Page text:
With so many things being extra sweet at this time of the year, using fresh cranberries for a bit of pucker makes a refreshing addition to the cookie tray.
Cranberries and British Columbia go way back. They are native to this part of the world and were traded as far away as California by 1827 when a Hudson’s Bay Trading Co. fort was established in Langley, B.C. There is an annual festival honouring this sour fruit and a shop on the street in the village that sells only items cranberry related products.
From a health perspective, cranberries have a number of health benefits including urinary tract and stomach ulcer health. They are high in fiber, vitamin C and manganese and recent research suggests that eating the whole berries is a better choice than consuming the individual components via pills or juices.
You will need:
1/4 cup shortening or butter
3/4 cup sugar
1 Tbsp. orange zest
2 eggs, well beaten
2 cups flour
2 tsp. baking powder
1/2 tsp. baking soda
1 tsp. salt
3/4 cup orange juice
1 cup cranberries coarsely chopped
1/2 cup green cherries, chopped
2 cups icing sugar
Yule can be a very busy time and we forget to take a breath and stay centered on the rush to get through the to do list. Time in the kitchen can be a good way to shift focus, be creative and stay in the present moment. So invite in the compassionate spirits and connect to your inspiration before beginning this recipe.
Grease a medium sized casserole bowl. The old fashioned kind with the rounded bottom.
Chop the cherries and cranberries and put aside. ( Hold back about 5 of the best fresh cranberries for sugaring )/
Wash and zest the orange skins and then juice the oranges.
Cream the shortening or butter until soft. The original recipe was from my mother, at a time when using shortening when baking was more common but if butter is your preference that is just fine. Add the sugar and zest, mix well and then add the eggs*, continuing to beat until the mixture is smooth.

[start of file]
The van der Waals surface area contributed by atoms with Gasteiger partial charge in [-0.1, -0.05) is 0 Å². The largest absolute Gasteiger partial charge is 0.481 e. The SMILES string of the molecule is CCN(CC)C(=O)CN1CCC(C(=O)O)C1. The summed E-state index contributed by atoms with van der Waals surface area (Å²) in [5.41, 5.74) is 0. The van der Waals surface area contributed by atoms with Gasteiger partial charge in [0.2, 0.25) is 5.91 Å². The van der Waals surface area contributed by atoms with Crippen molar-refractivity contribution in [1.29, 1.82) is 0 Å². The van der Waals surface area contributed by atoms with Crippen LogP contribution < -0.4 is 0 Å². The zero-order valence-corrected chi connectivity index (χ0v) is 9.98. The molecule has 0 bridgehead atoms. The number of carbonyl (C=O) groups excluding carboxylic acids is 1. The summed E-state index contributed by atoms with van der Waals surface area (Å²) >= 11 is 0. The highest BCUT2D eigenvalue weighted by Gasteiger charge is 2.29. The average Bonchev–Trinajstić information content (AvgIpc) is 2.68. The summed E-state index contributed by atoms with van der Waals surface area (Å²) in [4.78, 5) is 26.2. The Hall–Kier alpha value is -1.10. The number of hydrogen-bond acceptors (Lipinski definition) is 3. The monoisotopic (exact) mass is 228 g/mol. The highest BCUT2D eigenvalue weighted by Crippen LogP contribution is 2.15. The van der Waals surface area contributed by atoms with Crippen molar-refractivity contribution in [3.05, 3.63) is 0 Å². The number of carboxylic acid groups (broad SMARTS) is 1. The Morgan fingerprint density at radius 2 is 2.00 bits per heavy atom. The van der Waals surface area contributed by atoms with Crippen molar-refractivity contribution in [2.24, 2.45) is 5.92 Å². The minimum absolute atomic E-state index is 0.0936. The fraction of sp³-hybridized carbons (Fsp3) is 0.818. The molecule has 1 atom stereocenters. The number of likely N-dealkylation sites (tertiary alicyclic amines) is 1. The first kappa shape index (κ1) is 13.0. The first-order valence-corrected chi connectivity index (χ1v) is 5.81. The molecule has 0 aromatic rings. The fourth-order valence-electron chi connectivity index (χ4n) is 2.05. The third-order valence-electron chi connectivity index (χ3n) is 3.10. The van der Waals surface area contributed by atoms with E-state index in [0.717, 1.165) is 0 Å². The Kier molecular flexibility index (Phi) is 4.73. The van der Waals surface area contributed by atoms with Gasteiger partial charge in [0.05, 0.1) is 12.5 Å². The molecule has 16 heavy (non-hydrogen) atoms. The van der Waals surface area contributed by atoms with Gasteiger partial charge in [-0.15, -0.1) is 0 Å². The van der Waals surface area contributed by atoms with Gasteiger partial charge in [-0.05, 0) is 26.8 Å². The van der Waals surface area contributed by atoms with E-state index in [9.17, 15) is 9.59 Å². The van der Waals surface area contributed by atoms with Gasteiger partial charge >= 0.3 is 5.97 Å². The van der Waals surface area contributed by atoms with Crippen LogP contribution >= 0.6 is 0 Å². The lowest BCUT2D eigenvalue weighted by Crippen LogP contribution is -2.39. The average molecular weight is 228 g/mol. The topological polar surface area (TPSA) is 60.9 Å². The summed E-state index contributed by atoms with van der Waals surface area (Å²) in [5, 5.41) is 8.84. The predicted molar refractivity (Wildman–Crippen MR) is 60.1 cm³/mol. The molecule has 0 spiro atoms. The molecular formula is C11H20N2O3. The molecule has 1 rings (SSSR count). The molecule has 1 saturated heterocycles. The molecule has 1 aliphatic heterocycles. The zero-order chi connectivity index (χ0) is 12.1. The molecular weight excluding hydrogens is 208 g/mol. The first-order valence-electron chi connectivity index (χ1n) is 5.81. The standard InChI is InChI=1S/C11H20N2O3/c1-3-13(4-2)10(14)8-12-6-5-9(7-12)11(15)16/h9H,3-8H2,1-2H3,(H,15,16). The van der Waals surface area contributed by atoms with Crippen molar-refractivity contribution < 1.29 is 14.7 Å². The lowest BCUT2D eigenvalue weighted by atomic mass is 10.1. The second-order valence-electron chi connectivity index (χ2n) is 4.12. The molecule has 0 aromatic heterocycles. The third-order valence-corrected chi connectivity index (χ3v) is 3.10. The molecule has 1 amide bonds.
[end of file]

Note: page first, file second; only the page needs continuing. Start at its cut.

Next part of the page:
Sift the dry ingredients together.
Toss 1/4 cup of the flour mixture with the cherries and cranberries to help them combine into the batter and not fall to the bottom while baking.
Starting and ending with the flour, alternate the orange juice and flour mixture.
Gently mix after each addition and do not over beat.
Turn the finished mixture into the well greased casserole dish and bake in the center of the oven for one hour.
Allow the cake to sit for 10-15 minutes before unmolding. Using a blunt knife separate any parts that are sticking and then invert the cake onto a cooling rack.
Allow the cake to fully cool before topping with a simple glaze of icing sugar and hot water.
The intention is that the icing is thick enough to not go all the way to the bottom of the cake immediately. It should spreadable not pourable.
Keep the cake with the rounded side up and spoon the icing on the “bottom” of the cake, using the spoon to shape the flow of the glaze. Decorate with the sugared cranberries and holly leaves, candied orange strips or any other festive choice. I cut this cake into slices as shown below. It is not so much intended as a full wedge kind of cake but more as a slice to go beside a tea cup or on a plate of goodies.
The tartness of the cranberries is a change of pace and the red and green highlight the colours of the season.
Cranberry Casserole Bread from My Kitchen Wand